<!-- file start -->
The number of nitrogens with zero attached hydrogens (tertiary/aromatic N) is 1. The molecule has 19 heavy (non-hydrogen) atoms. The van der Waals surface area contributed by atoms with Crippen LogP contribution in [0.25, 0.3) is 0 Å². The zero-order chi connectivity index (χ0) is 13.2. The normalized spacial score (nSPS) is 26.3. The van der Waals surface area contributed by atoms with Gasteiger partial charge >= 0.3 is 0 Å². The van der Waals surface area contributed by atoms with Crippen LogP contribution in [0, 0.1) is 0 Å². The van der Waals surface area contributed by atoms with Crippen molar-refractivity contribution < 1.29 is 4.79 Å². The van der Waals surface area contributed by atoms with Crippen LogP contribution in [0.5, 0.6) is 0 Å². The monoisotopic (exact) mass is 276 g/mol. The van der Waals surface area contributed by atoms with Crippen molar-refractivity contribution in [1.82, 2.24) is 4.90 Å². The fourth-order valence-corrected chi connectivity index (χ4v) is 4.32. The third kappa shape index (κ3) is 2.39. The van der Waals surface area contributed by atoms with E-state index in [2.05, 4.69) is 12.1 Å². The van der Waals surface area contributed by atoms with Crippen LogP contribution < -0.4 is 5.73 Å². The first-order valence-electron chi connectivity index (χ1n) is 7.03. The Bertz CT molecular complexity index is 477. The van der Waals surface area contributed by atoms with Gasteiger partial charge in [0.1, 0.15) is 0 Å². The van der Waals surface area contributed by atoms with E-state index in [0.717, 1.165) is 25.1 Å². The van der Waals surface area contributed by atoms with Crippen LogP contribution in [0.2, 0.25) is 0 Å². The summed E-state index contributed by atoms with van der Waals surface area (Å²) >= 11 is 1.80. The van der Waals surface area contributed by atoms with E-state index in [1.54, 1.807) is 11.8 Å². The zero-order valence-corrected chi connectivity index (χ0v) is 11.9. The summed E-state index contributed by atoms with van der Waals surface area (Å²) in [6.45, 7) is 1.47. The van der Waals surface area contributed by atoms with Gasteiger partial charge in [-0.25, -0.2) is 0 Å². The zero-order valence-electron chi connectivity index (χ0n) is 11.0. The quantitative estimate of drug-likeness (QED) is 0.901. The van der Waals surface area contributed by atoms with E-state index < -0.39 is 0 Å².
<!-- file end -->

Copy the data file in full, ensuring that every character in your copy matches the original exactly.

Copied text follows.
The number of nitrogens with zero attached hydrogens (tertiary/aromatic N) is 1. The molecule has 19 heavy (non-hydrogen) atoms. The van der Waals surface area contributed by atoms with Crippen LogP contribution in [0.25, 0.3) is 0 Å². The zero-order chi connectivity index (χ0) is 13.2. The normalized spacial score (nSPS) is 26.3. The van der Waals surface area contributed by atoms with Gasteiger partial charge >= 0.3 is 0 Å². The van der Waals surface area contributed by atoms with Crippen LogP contribution in [0, 0.1) is 0 Å². The van der Waals surface area contributed by atoms with Crippen molar-refractivity contribution < 1.29 is 4.79 Å². The van der Waals surface area contributed by atoms with Crippen LogP contribution in [0.5, 0.6) is 0 Å². The monoisotopic (exact) mass is 276 g/mol. The van der Waals surface area contributed by atoms with Crippen molar-refractivity contribution in [1.82, 2.24) is 4.90 Å². The fourth-order valence-corrected chi connectivity index (χ4v) is 4.32. The third kappa shape index (κ3) is 2.39. The van der Waals surface area contributed by atoms with E-state index in [2.05, 4.69) is 12.1 Å². The van der Waals surface area contributed by atoms with Crippen LogP contribution < -0.4 is 5.73 Å². The first-order valence-electron chi connectivity index (χ1n) is 7.03. The Bertz CT molecular complexity index is 477. The van der Waals surface area contributed by atoms with Gasteiger partial charge in [0.1, 0.15) is 0 Å². The van der Waals surface area contributed by atoms with E-state index in [0.717, 1.165) is 25.1 Å². The van der Waals surface area contributed by atoms with Crippen LogP contribution in [0.2, 0.25) is 0 Å². The summed E-state index contributed by atoms with van der Waals surface area (Å²) >= 11 is 1.80. The van der Waals surface area contributed by atoms with E-state index in [1.54, 1.807) is 11.8 Å². The zero-order valence-corrected chi connectivity index (χ0v) is 11.9. The summed E-state index contributed by atoms with van der Waals surface area (Å²) in [6.45, 7) is 1.47. The van der Waals surface area contributed by atoms with Gasteiger partial charge in [-0.25, -0.2) is 0 Å². The zero-order valence-electron chi connectivity index (χ0n) is 11.0. The quantitative estimate of drug-likeness (QED) is 0.901. The van der Waals surface area contributed by atoms with E-state index < -0.39 is 0 Å².